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A story for you about a trajectory needing to be changed

A few weeks ago, I was on duty outside when a student came to me with a problem. She was really upset about how another student in her class responded to her. This student said that her classmate knows that she’s sensitive to noise, but he chose to scream in her ear. I went to talk with the other student to find out more about what happened. It turns out that the student who came to see me initially pushed this other student. This then led to him screaming in her ear. Further discussion had both students sharing that they have ongoing problems with each other. They had already worked through an issue in Phys-Ed.

I was going to chat with their classroom teacher. They told me that she was away, and there was a supply. But there is another educator in the classroom, so I decided to speak to this educator to find out more. I tried to mention to the student who came to see me that her initial push likely started the problem. She walked off really angry and unwilling to talk anymore.

Trying to address and connect

I don’t know either of these students well. With both of them being in a junior grade, I only see them twice a week, at most, during my duty times. This doesn’t help with relationships. But I could tell that both of these students were dysregulated. The classroom educator that I spoke to mentioned that there are some ongoing problems between these two. And she’s been working through cause-and-effect with both of them. She said that she would follow up, and thanked me for bringing the problem to her attention. I knew that I did everything that I needed to do here. And yet, I was bothered by how upset and angry the student was … not necessarily at the other student, but at me.

Now don’t get me wrong here. I think that I handled the situation as best as I could at the time, however, there’s some learning here that might need to happen around cause and effect. I wanted this student to start to understand this. As I think more though about Self-Reg, I have to wonder if the student, at the time, was truly ready for this learning. She was visibly upset about the screaming and knew that loud noises are a stressor for her. The classmate that yelled in her ear knew this as well. This student approached me trusting me that I could help her out and make a difference. Instead, she felt as though her concerns were not well-addressed.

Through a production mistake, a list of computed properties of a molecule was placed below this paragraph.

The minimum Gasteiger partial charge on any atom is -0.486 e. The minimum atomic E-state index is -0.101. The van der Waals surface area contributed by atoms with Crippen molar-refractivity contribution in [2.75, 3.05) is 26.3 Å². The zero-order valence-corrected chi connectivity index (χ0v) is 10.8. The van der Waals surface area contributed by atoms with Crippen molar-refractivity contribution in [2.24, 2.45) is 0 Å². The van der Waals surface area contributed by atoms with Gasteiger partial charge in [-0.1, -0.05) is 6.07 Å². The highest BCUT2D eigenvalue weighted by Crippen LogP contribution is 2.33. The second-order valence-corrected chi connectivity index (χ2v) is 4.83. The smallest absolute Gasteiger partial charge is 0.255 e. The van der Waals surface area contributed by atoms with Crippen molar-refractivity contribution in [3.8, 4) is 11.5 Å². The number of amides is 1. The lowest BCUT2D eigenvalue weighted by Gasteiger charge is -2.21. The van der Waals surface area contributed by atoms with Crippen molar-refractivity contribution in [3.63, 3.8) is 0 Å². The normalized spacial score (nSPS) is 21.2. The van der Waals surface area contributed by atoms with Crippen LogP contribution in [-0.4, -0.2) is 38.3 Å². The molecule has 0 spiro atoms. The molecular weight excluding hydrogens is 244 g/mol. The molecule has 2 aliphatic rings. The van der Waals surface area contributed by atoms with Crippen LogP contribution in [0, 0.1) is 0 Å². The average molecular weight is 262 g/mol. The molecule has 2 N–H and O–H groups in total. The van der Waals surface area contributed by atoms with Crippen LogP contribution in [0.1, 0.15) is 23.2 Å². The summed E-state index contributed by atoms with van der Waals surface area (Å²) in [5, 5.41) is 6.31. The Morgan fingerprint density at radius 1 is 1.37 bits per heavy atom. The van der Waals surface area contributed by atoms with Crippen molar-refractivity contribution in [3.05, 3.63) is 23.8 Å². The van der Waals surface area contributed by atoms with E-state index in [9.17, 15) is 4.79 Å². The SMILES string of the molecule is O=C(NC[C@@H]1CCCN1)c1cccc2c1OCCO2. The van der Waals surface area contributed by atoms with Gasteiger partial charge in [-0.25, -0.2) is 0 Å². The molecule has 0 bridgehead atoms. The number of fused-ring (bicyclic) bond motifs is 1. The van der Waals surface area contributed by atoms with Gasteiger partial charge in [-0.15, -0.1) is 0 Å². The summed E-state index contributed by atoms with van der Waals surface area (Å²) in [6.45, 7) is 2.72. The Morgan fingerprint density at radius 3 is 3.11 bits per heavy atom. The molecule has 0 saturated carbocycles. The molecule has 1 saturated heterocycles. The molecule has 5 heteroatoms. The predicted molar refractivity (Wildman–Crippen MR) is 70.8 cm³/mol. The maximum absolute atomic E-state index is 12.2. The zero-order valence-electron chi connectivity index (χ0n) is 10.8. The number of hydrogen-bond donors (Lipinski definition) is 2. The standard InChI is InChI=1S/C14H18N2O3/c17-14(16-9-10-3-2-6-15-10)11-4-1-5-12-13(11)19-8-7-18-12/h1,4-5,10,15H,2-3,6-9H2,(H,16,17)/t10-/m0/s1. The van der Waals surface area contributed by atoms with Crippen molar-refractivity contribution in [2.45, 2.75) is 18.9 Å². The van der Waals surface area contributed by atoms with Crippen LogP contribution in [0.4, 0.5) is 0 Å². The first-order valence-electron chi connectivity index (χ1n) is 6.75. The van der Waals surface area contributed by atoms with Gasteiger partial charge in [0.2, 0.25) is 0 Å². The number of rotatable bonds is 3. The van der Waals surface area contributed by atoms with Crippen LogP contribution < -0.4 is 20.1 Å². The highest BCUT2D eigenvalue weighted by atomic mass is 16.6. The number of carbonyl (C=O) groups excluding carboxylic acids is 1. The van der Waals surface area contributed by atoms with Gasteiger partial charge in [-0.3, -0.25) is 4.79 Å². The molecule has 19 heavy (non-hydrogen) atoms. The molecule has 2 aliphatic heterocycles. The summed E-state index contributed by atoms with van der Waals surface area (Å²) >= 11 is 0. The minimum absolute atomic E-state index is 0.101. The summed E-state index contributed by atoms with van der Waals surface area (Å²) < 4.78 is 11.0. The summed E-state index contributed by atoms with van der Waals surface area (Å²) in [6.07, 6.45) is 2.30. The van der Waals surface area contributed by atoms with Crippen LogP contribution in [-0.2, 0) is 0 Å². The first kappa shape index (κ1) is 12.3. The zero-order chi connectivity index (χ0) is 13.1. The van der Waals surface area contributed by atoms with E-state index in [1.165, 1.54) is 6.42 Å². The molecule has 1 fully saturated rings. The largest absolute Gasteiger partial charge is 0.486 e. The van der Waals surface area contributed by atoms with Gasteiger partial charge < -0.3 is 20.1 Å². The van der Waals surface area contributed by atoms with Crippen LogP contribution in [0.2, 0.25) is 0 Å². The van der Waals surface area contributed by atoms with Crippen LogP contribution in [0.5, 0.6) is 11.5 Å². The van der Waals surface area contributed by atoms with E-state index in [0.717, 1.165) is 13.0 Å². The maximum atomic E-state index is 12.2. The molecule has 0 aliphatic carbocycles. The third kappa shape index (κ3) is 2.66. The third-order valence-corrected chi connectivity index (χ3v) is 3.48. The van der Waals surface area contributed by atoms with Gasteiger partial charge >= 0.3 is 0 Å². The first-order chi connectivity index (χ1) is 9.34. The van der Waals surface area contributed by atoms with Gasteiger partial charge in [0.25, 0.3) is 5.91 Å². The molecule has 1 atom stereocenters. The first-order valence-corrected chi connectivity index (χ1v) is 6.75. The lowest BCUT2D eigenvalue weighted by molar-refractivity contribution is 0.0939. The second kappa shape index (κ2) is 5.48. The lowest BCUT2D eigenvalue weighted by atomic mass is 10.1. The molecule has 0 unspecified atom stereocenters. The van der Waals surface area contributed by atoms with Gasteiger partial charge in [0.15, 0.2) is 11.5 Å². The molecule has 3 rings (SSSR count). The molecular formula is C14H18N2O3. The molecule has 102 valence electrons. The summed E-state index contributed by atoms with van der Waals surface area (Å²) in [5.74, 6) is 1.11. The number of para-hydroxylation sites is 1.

Maybe this problem couldn’t have had a different resolution. But somehow, I need this student to realize that I’m there for her and willing to listen. I want to make sure that she trusts me, so I have to build a relationship with her.

A trajectory change in the works

The next week, I had this opportunity. Recess was coming to an end. It was an incredibly windy and cold day outside, so everyone was huddled over near the doors. I noticed this student, and she was carrying a book. As it happens, I love books. I asked her, “What are you reading?,” and she showed me the cover. Hallelujah! This is a book that I’ve read before and remembered.

I mentioned this to her, and asked her what she thought of the book. I told her that the ending completely shocked me, and I was curious to know what she thought of it. She told me that she couldn’t stop reading it. She even spoke to me a bit more about the book as she was reading and eating inside. We now have something to connect over. Will she have finished the book by my duty time this week? What might she be reading next?

Yes, this student might still come to me with problems that I cannot solve in ways that make her happy. But, I want her to know that I will listen to her. I want her to know that she can trust me. I keep thinking about my favourite TED Talk. Every child needs a champion, and I need her to know that I want to be one of hers.

How do you reconnect with students when there are problems or things do not go as planned?

Self-Reg helped me see this student’s behaviour differently, and pushed me to try and change a trajectory … even if just a little bit.